For as interesting as Nathan Drake is, the protagonist has always relied on strong female characters to properly etch out his personality. According to a recent post-mortem with Gamasutra, that’s one area where Uncharted: Golden Abyss developer Sony Bend struggled.

The game’s writer and director John Garvin has revealed that female lead Marisa Chase was a constant source of displeasure during focus testing sessions. "The problem, we discovered, was the writing. In the script, Chase's character was a bit of a smart ass and a little sarcastic," he explained, adding that players thought that the character was a “wimp”, leading to a number of unfortunate gender stereotypes.

"For gameplay reasons, we constantly put Chase into situations where Drake needed to take action. Call it lazy if you want, but we ended up with a few 'Princess Peach' scenarios," he noted. “It seemed that poor Chase was constantly being choked, shot at, knocked out, dragged around and kidnapped. We fixed that, as well as we could, by changing the scenarios to make Chase less of a victim."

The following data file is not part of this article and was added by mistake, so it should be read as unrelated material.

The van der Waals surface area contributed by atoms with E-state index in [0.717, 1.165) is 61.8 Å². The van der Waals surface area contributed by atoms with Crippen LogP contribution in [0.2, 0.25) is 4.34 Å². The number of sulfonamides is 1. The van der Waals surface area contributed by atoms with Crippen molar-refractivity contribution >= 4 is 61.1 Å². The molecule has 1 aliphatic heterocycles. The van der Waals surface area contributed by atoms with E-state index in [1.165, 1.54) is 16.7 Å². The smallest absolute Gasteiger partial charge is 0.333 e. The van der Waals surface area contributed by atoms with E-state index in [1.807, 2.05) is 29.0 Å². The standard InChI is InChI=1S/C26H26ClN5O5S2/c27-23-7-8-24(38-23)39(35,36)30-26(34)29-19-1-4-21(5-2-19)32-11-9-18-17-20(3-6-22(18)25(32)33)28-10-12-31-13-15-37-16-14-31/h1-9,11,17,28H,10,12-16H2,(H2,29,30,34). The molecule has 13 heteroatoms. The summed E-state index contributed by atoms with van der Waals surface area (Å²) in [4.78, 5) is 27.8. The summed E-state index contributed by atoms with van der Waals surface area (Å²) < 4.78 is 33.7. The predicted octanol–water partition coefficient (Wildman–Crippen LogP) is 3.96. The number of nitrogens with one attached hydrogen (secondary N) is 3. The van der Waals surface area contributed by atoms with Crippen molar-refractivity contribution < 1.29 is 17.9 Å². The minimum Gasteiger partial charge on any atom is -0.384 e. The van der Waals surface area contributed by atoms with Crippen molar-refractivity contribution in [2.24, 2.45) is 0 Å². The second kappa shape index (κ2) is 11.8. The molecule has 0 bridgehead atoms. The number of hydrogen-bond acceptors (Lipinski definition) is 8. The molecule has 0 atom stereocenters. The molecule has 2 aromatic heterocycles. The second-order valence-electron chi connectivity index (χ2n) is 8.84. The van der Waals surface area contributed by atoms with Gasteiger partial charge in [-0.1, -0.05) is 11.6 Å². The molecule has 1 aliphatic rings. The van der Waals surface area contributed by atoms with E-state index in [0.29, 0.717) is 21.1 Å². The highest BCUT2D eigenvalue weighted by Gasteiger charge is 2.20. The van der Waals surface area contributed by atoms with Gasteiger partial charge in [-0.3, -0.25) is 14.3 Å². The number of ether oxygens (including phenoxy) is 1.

However, in the second round of focus testing, Garvin was forced to consider even more changes to the character’s head-strong personality. "What's that old adage? If a man acts forceful he's 'take-charge and aggressive, a real leader' but if a woman acts that way, she's being 'pushy and a bitch' – an unfair gender stereotype, but one we had to deal with," he continued. "How? By making her less aggressive and critical."

According to Garvin, those given early access to the title also complained about the ending of the game. “In the original ending, once the player rescued Chase from beneath the large stone block, they had to help her traverse along a dangerous path, avoiding crumbling statues and falling rocks, eventually making their way up to Sully as the cavern collapsed around them,” he said. “The focus testers made us realize that once players had beaten the bosses and rescued the heroine, emotionally, they were done with the game. More traversal, no matter how exciting the collapsing cavern might have been, was pointless busy-work. So we cut everything after the rescue and dove into the ending cinematic.”

You can peruse the rest of Uncharted: Golden Abyss' development post-mortem through here. It’s a fascinating read which delves into information about the environments, and quite candidly elaborates on some of the game’s greatest missteps – specifically that terrible touch-screen fight sequence at the end of the adventure.

[via gamasutra.com]